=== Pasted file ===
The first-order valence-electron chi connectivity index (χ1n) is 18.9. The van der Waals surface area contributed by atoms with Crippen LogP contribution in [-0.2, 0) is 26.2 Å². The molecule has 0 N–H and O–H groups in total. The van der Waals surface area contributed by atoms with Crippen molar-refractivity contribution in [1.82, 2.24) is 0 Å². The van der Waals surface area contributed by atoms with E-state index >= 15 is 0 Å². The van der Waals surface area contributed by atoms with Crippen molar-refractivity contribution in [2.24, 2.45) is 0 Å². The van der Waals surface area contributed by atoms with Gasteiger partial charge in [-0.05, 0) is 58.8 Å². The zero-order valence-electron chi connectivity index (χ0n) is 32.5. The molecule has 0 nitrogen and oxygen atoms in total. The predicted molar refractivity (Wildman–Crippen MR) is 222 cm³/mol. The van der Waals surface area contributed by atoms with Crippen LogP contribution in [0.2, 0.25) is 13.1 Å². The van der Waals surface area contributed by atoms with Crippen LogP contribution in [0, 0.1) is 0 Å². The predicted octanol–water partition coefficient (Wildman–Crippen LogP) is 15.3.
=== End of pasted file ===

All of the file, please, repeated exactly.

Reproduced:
The first-order valence-electron chi connectivity index (χ1n) is 18.9. The van der Waals surface area contributed by atoms with Crippen LogP contribution in [-0.2, 0) is 26.2 Å². The molecule has 0 N–H and O–H groups in total. The van der Waals surface area contributed by atoms with Crippen molar-refractivity contribution in [1.82, 2.24) is 0 Å². The van der Waals surface area contributed by atoms with E-state index >= 15 is 0 Å². The van der Waals surface area contributed by atoms with Crippen molar-refractivity contribution in [2.24, 2.45) is 0 Å². The van der Waals surface area contributed by atoms with Gasteiger partial charge in [-0.05, 0) is 58.8 Å². The zero-order valence-electron chi connectivity index (χ0n) is 32.5. The molecule has 0 nitrogen and oxygen atoms in total. The predicted molar refractivity (Wildman–Crippen MR) is 222 cm³/mol. The van der Waals surface area contributed by atoms with Crippen LogP contribution in [0.2, 0.25) is 13.1 Å². The van der Waals surface area contributed by atoms with Crippen LogP contribution in [0, 0.1) is 0 Å². The predicted octanol–water partition coefficient (Wildman–Crippen LogP) is 15.3.